European Distribution: Focus on Germany
by Birgit Heidsiek
For the very first time in the history of mankind, we can observe the rise and fall of a whole art form. The experience of watching a high quality piece of art in a cinema, be it a master piece from the silent movie era of the 1920‘s, or be it a milestone from the 1970‘s or 1980‘s, will be replaced by seeing these works on small computer screens in a very private environment. The value of the art form is not only diminished by the loss of the cinema but also by an inflationary production of moving images. According to independent distributors in Germany it is the overproduction which is seriously damaging the market.
„There are too many movies released theatrically“, states Andreas Baumann, General Manager Marketing & Distribution at drei-freunde filmverleih. „This makes it much more difficult to find, buy and market the right films, especially in case of small films.“ Some exhibitors don‘t have the know-how to do the „right“ selection. They don‘t cultivate movies anymore. „If a film doesn‘t work after three days, it will be thrown out“, reports Andreas Baumann.
According to the statistics by the German Federal Film Board (FFA), the number of theatrical releases of German films nearly doubled from 107 in 2003 to 223 in 2013 while the average number of cinemagoers per film went down by almost half from 415,000 to 229,000. The distributors blame the German Federal Film Fund (DFFF) to flood the market with German films which are forced by the funding regulation to be released theatrically. Producers in Germany can apply for 20 percent of their budget at this automatic fund if they come up with a distribution partner who signs a contract that he will release the film with at least 45 prints. Projects that receive less than € 320,000 have to be released with a minimum of 20 prints.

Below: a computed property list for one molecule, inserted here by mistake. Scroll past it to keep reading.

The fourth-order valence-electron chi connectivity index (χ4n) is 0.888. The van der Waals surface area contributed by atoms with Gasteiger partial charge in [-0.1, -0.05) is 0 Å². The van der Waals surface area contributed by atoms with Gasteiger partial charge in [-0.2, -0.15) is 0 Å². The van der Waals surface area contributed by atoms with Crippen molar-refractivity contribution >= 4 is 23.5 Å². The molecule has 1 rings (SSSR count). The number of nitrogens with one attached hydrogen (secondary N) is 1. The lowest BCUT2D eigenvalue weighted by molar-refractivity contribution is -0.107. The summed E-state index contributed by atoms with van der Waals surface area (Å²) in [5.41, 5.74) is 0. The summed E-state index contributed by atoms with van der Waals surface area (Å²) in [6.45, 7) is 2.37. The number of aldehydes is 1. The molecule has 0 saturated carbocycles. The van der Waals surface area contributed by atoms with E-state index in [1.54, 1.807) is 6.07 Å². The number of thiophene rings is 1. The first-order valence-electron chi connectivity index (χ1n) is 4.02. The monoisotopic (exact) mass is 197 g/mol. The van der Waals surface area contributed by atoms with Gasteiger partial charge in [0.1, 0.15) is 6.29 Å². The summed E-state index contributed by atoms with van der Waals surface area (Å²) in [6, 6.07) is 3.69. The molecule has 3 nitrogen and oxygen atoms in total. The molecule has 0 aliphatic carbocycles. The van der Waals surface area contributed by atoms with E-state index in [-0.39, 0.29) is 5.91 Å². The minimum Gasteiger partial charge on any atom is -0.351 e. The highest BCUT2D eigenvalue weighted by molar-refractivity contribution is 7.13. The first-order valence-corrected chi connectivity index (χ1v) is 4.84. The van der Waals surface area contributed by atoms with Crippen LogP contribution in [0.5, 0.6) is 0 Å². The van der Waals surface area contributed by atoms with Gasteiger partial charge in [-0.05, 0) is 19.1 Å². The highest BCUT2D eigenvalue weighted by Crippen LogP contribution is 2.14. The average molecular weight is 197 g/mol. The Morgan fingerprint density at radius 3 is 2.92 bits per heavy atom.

There is no way for the distributors to get out of this contract. If they do so, the producer has to pay back the full funding amount which often might lead to bankruptcy. Due to this strict regulations, a lot of screens in Germany are blocked with films which would not be released at all or at least not with so many prints if the distributors had a choice to go with a production straight to VOD if a film doesn‘t have a potential for the theatrical release.
„Film politics are partial fixated on production“, points out Michael Höfner, founder and CEO of Berlin-based indie distributor GMfilms. „Some production companies could be likely nationalized because they are not marketable without any subsidies.“ Meanwhile small distributors are struggling and barely survive – but at least without any subsidies. „The DVD market for independent movies mostly collapsed in 2014“, underlines the distributor. „If we want to realize the same receipts via VOD, we have to attract six times as much consumers as with DVD. That is not going to work.“
The higher flexibility in terms of booking in combination with a growing number of films that are released theatrically lead to the result that despite a higher number of prints there are less slots for European films in the cinemas, according to the analysis of Emma Klopf, CEO of Munich-based arthouse distributor Prokino. „There are more movies on the constant number of screens fighting for an audience“, underlines Emma Klopf. „If a film doesn‘t satisfy expectations at the first weekend, it won‘t get a second chance in order to find an audience in the next weeks.“ A day-and-date release is not desirable in Germany either. „Therefore it is unalterable that exhibitors and distributors search together for possible solutions.“ The Prokino team is open for experiments but emphasizes that a distributor needs all the rights of a film, especially for VOD, during the licence period. „Due to the shrinking cinema and TV receipts, we can‘t recoup our investment otherwise.“